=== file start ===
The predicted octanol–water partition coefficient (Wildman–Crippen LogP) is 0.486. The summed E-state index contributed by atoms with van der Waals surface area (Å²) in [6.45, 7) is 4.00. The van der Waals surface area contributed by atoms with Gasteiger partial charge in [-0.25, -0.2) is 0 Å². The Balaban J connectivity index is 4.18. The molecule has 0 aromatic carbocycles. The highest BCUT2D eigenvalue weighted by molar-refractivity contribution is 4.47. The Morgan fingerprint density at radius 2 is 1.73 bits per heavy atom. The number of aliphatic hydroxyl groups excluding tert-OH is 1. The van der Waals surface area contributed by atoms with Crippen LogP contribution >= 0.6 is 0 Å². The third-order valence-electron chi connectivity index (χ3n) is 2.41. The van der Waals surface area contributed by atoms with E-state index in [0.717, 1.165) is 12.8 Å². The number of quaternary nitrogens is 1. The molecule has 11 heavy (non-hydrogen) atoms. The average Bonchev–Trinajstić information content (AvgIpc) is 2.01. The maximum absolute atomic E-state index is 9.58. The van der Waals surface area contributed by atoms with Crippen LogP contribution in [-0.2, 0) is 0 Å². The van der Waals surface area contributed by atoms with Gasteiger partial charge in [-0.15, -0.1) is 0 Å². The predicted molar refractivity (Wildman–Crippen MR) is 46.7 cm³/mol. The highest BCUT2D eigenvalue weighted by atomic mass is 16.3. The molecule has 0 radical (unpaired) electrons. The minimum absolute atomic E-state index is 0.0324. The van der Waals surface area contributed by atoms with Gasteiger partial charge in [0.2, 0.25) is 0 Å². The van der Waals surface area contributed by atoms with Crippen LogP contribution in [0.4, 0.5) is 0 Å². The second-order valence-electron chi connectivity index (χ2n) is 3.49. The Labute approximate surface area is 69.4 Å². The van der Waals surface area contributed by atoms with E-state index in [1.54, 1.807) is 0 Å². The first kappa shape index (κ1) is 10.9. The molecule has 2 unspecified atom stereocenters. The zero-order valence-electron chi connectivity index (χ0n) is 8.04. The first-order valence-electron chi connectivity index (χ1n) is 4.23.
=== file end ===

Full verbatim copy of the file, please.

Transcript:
The predicted octanol–water partition coefficient (Wildman–Crippen LogP) is 0.486. The summed E-state index contributed by atoms with van der Waals surface area (Å²) in [6.45, 7) is 4.00. The van der Waals surface area contributed by atoms with Gasteiger partial charge in [-0.25, -0.2) is 0 Å². The Balaban J connectivity index is 4.18. The molecule has 0 aromatic carbocycles. The highest BCUT2D eigenvalue weighted by molar-refractivity contribution is 4.47. The Morgan fingerprint density at radius 2 is 1.73 bits per heavy atom. The number of aliphatic hydroxyl groups excluding tert-OH is 1. The van der Waals surface area contributed by atoms with Crippen LogP contribution >= 0.6 is 0 Å². The third-order valence-electron chi connectivity index (χ3n) is 2.41. The van der Waals surface area contributed by atoms with E-state index in [0.717, 1.165) is 12.8 Å². The number of quaternary nitrogens is 1. The molecule has 11 heavy (non-hydrogen) atoms. The average Bonchev–Trinajstić information content (AvgIpc) is 2.01. The maximum absolute atomic E-state index is 9.58. The van der Waals surface area contributed by atoms with Crippen LogP contribution in [-0.2, 0) is 0 Å². The van der Waals surface area contributed by atoms with Gasteiger partial charge in [-0.15, -0.1) is 0 Å². The predicted molar refractivity (Wildman–Crippen MR) is 46.7 cm³/mol. The highest BCUT2D eigenvalue weighted by atomic mass is 16.3. The molecule has 0 radical (unpaired) electrons. The minimum absolute atomic E-state index is 0.0324. The van der Waals surface area contributed by atoms with Gasteiger partial charge in [0.2, 0.25) is 0 Å². The van der Waals surface area contributed by atoms with Crippen LogP contribution in [0.4, 0.5) is 0 Å². The second-order valence-electron chi connectivity index (χ2n) is 3.49. The Labute approximate surface area is 69.4 Å². The van der Waals surface area contributed by atoms with E-state index in [1.54, 1.807) is 0 Å². The first kappa shape index (κ1) is 10.9. The molecule has 2 unspecified atom stereocenters. The zero-order valence-electron chi connectivity index (χ0n) is 8.04. The first-order valence-electron chi connectivity index (χ1n) is 4.23.